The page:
Mickey O’Hagan and Kitana Kiki Rodriguez in "Tangerine." (Courtesy of Magnolia Pictures)
Mickey O’Hagan and Kitana Kiki Rodriguez in "Tangerine." (Courtesy of Magnolia Pictures)

There’s a vitality and a breadth of vision to “Tangerine” that made most of the other movies I saw at Sundance this year look anemic, a feeling of community that sent my spirit soaring. It calls to mind the raggedy energy of the 1980s New York independent film explosion, most notably Spike Lee’s debut “She’s Gotta Have It” in the way it showcases an underrepresented minority in a no-big-deal fashion, with a good amount of raunchy humor instead of any special pleading or self-importance on the filmmaker’s behalf. We’re not given the expected tragic backstories for Sin-Dee and Alexandra, nor are we ever encouraged to feel sorry for them because they’re broke and turning tricks. People are just people, and these gals simply, defiantly are who they are. We enjoy their company.

Photographed by cinematographer Radium Cheung, astonishingly enough on a few iPhone 5’s outfitted with anamorphic lens adaptors and some heavy-duty post-production color processing, “Tangerine” is a gorgeous-looking picture that finds a startling beauty in the often squalorous surroundings.  Taking its title from the citrusy palate, the movie is full of rippling lens flares and shimmering streetlights, while the camera whips around like the characters, always on the move.

Sean Baker is such an exciting filmmaker because he seems free from the solipsistic narcissism that causes so many white guys in their 30s to make dreary, navel-gazing Sundance pictures about the banal relationship problems of white guys in their 30s. His previous “Prince of Broadway” and “Starlet” are movies about the kind of people you don’t usually see movies about. That’s everything I want from an independent film — to be introduced to folks I wouldn’t normally meet, and to see a world outside of my own.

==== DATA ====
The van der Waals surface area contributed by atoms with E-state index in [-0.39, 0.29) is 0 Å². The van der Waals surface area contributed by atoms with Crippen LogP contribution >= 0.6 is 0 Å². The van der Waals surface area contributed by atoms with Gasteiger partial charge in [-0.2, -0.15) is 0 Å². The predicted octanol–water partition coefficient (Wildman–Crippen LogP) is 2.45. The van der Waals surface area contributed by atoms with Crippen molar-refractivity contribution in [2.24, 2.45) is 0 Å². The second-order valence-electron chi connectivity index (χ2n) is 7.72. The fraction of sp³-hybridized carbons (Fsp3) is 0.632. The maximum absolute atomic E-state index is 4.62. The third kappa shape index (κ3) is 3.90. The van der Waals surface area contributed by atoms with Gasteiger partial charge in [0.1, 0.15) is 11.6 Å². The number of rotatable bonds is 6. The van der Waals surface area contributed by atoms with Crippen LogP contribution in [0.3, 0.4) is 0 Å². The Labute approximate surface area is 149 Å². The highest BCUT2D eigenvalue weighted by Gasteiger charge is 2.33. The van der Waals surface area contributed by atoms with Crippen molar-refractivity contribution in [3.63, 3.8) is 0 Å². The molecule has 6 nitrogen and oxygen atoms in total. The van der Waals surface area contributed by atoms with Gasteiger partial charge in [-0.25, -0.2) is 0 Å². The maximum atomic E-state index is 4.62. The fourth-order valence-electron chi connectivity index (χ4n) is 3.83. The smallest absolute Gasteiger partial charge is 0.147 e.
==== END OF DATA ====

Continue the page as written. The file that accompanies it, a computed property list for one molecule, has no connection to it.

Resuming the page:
Kitana Kiki Rodriguez, James Ransone and Mya Taylor in "Tangerine." (Courtesy of Magnolia Pictures)
Kitana Kiki Rodriguez, James Ransone and Mya Taylor in "Tangerine." (Courtesy of Magnolia Pictures)

The block in “Tangerine” feels very much alive, it’s a real place you’ve just visited for 87 minutes and now you probably wouldn’t mind returning again to this particular Donut Time. But after all the manic verve and side-splitting confrontations, Baker ends on a gesture of extraordinary kindness between Alexandra and Sin-Dee, taking full measure of the moment and allowing us to sit for a bit and consider their deeply moving friendship.

Merry Christmas [expletives deleted], and to all a good night.

"Tangerine" opens Friday at the Kendall Square Cinema.

Over the past 16 years, Sean Burns’ reviews, interviews and essays have appeared in Philadelphia Weekly, The Improper Bostonian, Metro, The Boston Herald, Nashville Scene, Time Out New York, Philadelphia City Paper and He stashes them all at

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Sean Burns Film Critic
Sean Burns is a film critic for The ARTery.